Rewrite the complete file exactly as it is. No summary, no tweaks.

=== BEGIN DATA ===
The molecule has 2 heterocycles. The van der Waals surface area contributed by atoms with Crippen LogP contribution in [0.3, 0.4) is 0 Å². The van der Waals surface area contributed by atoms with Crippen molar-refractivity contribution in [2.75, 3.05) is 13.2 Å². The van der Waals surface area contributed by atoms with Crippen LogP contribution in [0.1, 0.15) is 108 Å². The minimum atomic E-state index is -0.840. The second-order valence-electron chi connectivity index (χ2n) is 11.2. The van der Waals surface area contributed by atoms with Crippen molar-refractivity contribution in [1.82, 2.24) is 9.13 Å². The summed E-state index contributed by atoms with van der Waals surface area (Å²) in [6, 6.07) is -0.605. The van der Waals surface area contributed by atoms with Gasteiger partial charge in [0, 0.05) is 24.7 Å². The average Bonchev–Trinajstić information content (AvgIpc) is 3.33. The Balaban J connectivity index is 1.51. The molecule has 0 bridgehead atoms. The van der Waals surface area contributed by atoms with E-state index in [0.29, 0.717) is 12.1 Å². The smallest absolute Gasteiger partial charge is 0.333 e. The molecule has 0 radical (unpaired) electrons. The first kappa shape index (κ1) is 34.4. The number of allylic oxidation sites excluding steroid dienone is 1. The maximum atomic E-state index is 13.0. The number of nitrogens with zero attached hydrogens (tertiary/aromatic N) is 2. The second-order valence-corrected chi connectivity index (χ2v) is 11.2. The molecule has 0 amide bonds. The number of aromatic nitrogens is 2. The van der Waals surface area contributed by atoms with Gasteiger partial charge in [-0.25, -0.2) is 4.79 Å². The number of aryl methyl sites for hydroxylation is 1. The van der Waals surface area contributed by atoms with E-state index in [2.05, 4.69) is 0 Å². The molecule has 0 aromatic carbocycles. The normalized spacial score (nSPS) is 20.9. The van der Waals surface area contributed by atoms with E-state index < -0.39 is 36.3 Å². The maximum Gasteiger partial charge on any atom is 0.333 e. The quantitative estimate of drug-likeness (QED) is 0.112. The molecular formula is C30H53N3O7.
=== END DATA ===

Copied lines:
The molecule has 2 heterocycles. The van der Waals surface area contributed by atoms with Crippen LogP contribution in [0.3, 0.4) is 0 Å². The van der Waals surface area contributed by atoms with Crippen molar-refractivity contribution in [2.75, 3.05) is 13.2 Å². The van der Waals surface area contributed by atoms with Crippen LogP contribution in [0.1, 0.15) is 108 Å². The minimum atomic E-state index is -0.840. The second-order valence-electron chi connectivity index (χ2n) is 11.2. The van der Waals surface area contributed by atoms with Crippen molar-refractivity contribution in [1.82, 2.24) is 9.13 Å². The summed E-state index contributed by atoms with van der Waals surface area (Å²) in [6, 6.07) is -0.605. The van der Waals surface area contributed by atoms with Gasteiger partial charge in [0, 0.05) is 24.7 Å². The average Bonchev–Trinajstić information content (AvgIpc) is 3.33. The Balaban J connectivity index is 1.51. The molecule has 0 bridgehead atoms. The van der Waals surface area contributed by atoms with E-state index in [0.29, 0.717) is 12.1 Å². The smallest absolute Gasteiger partial charge is 0.333 e. The molecule has 0 radical (unpaired) electrons. The first kappa shape index (κ1) is 34.4. The number of allylic oxidation sites excluding steroid dienone is 1. The maximum atomic E-state index is 13.0. The number of nitrogens with zero attached hydrogens (tertiary/aromatic N) is 2. The second-order valence-corrected chi connectivity index (χ2v) is 11.2. The molecule has 0 amide bonds. The number of aromatic nitrogens is 2. The van der Waals surface area contributed by atoms with Gasteiger partial charge in [-0.25, -0.2) is 4.79 Å². The number of aryl methyl sites for hydroxylation is 1. The van der Waals surface area contributed by atoms with E-state index in [2.05, 4.69) is 0 Å². The molecule has 0 aromatic carbocycles. The normalized spacial score (nSPS) is 20.9. The van der Waals surface area contributed by atoms with E-state index < -0.39 is 36.3 Å². The maximum Gasteiger partial charge on any atom is 0.333 e. The quantitative estimate of drug-likeness (QED) is 0.112. The molecular formula is C30H53N3O7.